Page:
While the gene expression results are intriguing, the presence of the CSMA MPs did little to enhance deposition of cartilaginous ECM in this spheroid culture. There could be several explanations for this, including that an insufficient amount of CS was available to interact with cells. Despite the large number of CSMA MPs present within a spheroid, due to the clustering effect, only a number of MPs on the surface of the core are available for direct cell-GAG interaction. Moreover, there was little degradation seen over the course of the experiment based on histological staining, further reducing the ‘dose' of GAG available to cells comprising the spheroid. Also because CSMA MPs have been previously shown to sequester TGF-β with minimal release and without degradation [Lim et al., 2011], any growth factors sequestered by the MPs may have remained concentrated within the MP core and unlikely to be released. In the future, developing CSMA MPs with the ability to more readily undergo partial degradation may allow a more homogeneous distribution of GAGs and sustained release of any sequestered growth factors throughout spheroid culture to better promote chondrogenesis, as has been explored previously with degradable gelatin and PLGA MPs in MSC pellets [Fan et al., 2008; Solorio et al., 2010]. Alternatively, the use of smaller CSMA MPs (1-5 µm in diameter) in the spheroids may also promote more uniform dispersal throughout the aggregate ECM as observed previously with embryonic stem cell aggregates containing smaller PLGA MPs (1 µm in diameter) compared to larger ones (11 µm in diameter) [Carpenedo et al., 2010]. Together, such a spheroid system would more closely mimic the native ECM by achieving a more homogeneous distribution of GAGs among cells [Wang et al., 2008] rather than being localized to discrete foci within the pellet/spheroid.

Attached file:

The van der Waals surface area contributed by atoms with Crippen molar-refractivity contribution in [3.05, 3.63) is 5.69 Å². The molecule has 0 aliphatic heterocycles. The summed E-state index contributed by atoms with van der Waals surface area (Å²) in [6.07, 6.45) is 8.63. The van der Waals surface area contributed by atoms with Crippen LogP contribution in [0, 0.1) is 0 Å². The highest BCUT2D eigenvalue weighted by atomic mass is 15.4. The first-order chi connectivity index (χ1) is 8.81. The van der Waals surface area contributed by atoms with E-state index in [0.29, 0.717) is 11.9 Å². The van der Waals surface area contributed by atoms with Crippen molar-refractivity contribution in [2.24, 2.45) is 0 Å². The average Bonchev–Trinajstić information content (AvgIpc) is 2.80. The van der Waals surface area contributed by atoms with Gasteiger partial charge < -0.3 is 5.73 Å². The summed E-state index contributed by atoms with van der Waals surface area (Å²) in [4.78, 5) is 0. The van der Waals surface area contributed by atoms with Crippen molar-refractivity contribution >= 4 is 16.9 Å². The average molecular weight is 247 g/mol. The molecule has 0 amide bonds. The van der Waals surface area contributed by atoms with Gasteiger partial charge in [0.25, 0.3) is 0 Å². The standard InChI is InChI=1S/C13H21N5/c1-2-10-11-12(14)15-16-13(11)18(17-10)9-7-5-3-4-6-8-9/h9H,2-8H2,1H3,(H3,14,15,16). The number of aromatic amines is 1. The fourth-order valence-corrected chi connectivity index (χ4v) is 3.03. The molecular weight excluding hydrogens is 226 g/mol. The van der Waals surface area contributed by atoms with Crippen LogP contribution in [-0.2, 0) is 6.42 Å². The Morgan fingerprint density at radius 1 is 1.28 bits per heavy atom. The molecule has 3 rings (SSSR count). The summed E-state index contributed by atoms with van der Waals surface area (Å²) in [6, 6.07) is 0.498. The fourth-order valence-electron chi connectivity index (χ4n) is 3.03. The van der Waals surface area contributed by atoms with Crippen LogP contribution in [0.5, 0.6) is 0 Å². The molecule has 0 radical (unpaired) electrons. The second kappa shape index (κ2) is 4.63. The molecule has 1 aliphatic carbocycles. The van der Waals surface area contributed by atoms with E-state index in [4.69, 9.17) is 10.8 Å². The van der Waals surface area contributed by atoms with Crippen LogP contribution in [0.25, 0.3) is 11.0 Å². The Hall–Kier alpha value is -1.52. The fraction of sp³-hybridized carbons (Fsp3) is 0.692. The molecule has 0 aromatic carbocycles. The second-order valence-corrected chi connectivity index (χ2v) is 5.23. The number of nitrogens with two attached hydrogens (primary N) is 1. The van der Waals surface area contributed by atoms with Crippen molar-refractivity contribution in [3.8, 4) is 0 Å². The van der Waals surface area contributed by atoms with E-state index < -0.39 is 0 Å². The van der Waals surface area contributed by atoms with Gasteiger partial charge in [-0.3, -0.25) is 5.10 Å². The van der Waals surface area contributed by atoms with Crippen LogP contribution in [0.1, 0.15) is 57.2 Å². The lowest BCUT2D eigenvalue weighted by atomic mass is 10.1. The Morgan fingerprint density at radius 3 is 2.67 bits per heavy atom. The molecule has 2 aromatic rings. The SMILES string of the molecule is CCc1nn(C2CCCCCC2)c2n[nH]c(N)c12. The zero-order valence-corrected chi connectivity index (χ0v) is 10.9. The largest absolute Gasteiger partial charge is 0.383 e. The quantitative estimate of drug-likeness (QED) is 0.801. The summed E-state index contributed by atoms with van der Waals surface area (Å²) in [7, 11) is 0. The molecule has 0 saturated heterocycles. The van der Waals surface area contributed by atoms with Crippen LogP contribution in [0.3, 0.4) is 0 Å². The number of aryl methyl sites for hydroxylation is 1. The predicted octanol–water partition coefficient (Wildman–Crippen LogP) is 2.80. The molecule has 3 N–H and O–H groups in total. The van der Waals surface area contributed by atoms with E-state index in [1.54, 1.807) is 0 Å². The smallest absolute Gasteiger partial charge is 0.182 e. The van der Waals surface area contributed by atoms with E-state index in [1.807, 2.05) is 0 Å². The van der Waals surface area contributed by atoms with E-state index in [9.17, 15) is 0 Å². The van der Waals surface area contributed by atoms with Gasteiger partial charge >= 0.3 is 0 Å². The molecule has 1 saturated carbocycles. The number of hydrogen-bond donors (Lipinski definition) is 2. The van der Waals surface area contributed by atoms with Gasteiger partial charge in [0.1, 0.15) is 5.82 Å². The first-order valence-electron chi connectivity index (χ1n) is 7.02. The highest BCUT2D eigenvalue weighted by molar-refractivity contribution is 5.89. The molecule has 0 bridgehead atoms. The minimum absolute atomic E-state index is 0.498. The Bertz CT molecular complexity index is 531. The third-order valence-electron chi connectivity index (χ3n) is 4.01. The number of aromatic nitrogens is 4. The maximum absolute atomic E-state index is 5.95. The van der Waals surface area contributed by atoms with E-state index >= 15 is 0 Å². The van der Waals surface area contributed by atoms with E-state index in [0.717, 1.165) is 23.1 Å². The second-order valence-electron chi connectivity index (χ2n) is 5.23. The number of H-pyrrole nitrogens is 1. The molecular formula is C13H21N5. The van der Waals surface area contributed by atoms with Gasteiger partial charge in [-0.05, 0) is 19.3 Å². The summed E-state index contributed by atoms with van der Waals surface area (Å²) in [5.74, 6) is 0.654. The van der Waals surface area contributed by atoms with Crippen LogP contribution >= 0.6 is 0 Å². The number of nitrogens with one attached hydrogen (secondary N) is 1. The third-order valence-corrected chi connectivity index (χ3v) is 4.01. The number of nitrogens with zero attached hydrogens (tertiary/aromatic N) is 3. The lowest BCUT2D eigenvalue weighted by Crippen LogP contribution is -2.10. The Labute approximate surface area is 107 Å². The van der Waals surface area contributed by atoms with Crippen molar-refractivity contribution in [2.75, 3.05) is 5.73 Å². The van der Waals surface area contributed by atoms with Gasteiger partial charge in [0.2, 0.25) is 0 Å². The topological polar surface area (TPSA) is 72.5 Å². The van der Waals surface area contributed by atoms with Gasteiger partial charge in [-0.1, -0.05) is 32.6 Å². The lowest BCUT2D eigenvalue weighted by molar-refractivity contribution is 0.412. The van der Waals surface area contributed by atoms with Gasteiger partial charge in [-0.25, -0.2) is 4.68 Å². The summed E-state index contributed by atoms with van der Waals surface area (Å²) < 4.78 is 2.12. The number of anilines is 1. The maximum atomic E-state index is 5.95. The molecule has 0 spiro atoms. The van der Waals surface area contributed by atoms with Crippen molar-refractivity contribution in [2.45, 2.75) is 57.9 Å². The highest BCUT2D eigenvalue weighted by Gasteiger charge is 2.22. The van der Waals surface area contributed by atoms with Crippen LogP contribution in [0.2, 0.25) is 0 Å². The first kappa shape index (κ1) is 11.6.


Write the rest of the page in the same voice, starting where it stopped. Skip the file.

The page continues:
In these studies, we have demonstrated that the incorporation of CSMA MPs in hMSC spheroids did not adversely affect TGF-β1-mediated chondrogenesis and that MPs promote earlier gene expression of chondrogenic markers compared to spheroids without MPs. In addition, the clustering of CSMA MPs at the core of MSC spheroids resulted in unique cellular and ECM alignment that may provide a means to promote zonal organization and cellular alignment within microtissues. As GAGs are found in a wide variety of tissue types, these results indicate that this culture system can serve as a novel platform both to further examine the effects of GAGs and growth factors on MSC phenotype as well as potentially direct differentiation in a more spatially controlled manner that better mimics the architecture of specific target tissues.

Acknowledgments

The authors wish to acknowledge funding from the NIH (R01 AR062006) and NSF (DMR 1207045 and GRFP to M.C.G.). The human MSCs used in this study were provided by the Texas A&M Health Science Center College of Medicine, Institute for Regenerative Medicine at Scott and White Healthcare through a grant from the National Center for Research Resources of the NIH (P40 RR017447).


References

  1. Ansboro, S., J.S. Hayes, V. Barron, S. Browne, L. Howard, U. Greiser, P. Lalor, F. Shannon, F.P. Barry, A. Pandit, J.M. Murphy (2014) A chondromimetic microsphere for in situ spatially controlled chondrogenic differentiation of human mesenchymal stem cells. J Control Release 179C: 42-51.